Dictionaries Announce 2023 "Word of the Year"


by Lesley Misko

The end of one year and the beginning of a new year is a time of reflection. Some of the reflection is personal and takes the form of “new year’s resolutions,” but there is also reflection at the societal level. Where has our nation been and where is it going? What have Americans embraced and what have Americans replaced? So The Expression decided to take a look back and a look ahead at just a couple of things.

A Look Back: What was the word of the year in 2023?

Merriam-Webster, the American company that publishes reference books, is best known for its dictionaries. In fact, it is the oldest U.S. dictionary publisher, founded in 1831 in Massachusetts. Annually, they determine what is “the word of the year.” This annual word choice is selected based on the number of times people have “looked the word up” to see what it means.

Merriam-Webster has awarded 2023 Word of the Year recognition to the word: “AUTHENTIC.” It seems like a logical choice during a time when the moral complications of artificial intelligence have begun to challenge our sense of what is real and what isn't. Also, in 2022 the Word of the Year was "gaslighting," so the need to define what is "authentic" makes total sense.

Merriam-Webster defines "authentic" as “being true to one’s personality, spirit, or character.” In the announcement of the word's selection as Word of the Year, examples are given of how the word can be correctly used. One example given is, “Taylor Swift strives to be authentic.” (Because  in 2024 Taylor Swift must be everywhere-- even though that doesn't seem particularly authentic.)

According to PBS NewsHour, other examples include, “authentic cuisine, authentic voice, authentic self.” NewsHour’s editor at large, Peter Sokolowski told the Associated Press, “We see in 2023 a kind of crisis of authenticity. What we realize is that when we question authenticity, we value it even more.”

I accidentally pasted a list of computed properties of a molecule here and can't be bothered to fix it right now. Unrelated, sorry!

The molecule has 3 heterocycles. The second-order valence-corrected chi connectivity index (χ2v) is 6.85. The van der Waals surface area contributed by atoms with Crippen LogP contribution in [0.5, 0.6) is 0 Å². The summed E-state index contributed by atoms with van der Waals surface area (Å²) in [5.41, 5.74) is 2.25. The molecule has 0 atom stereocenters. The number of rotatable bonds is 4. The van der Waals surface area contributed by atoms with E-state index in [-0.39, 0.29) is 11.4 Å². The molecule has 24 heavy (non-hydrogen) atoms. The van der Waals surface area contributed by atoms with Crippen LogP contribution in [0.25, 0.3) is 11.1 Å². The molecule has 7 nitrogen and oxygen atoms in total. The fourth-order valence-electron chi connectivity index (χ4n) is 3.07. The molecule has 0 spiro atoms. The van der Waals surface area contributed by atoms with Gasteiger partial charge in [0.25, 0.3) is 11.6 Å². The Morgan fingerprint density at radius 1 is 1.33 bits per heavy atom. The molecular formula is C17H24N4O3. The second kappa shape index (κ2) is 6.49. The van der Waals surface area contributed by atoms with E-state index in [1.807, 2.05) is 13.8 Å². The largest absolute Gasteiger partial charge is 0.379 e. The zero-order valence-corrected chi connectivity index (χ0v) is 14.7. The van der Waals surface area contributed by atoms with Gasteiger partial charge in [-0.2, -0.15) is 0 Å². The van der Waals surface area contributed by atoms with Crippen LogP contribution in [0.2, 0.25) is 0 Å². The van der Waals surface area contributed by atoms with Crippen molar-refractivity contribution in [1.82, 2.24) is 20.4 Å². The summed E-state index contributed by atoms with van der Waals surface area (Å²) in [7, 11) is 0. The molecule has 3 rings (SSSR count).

“Can we trust whether a student wrote this paper? Can we trust whether a politician actually made this statement? We cannot always trust what we see anymore. We sometimes don’t believe our own eyes or our own ears,” Sokolowski points out.

Oxford University Press, which publishes the rival Oxford English Dictionary, has selected a different word as their 2023 Word of the Year. Their choice is: "RIZZ," a slang word defined as “style, charm, or attractiveness; the ability to attract a romantic or sexual partner.”  

Oxford Press notes that the word was extremely popular on social media, and calls it “a Gen Zterm,” referring to the generation that follows the Millennials, 1997-2012. While there is some debate, most sources suggest the word “rizz,” derives from “charisma,” meaning charming and attractive. "Rizz" also appears on the Merriam-Webster list of top words of 2023, but not in the top slot.  

We would suggest that you put on your "authentic rizz" today, but that's just so 2023, so instead we invite Expression readers to click here to read more about the other top words of 2023.  

Then, check back here tomorrow to read about the exciting new thing 2024 has brought us. We promise: you'll never guess!

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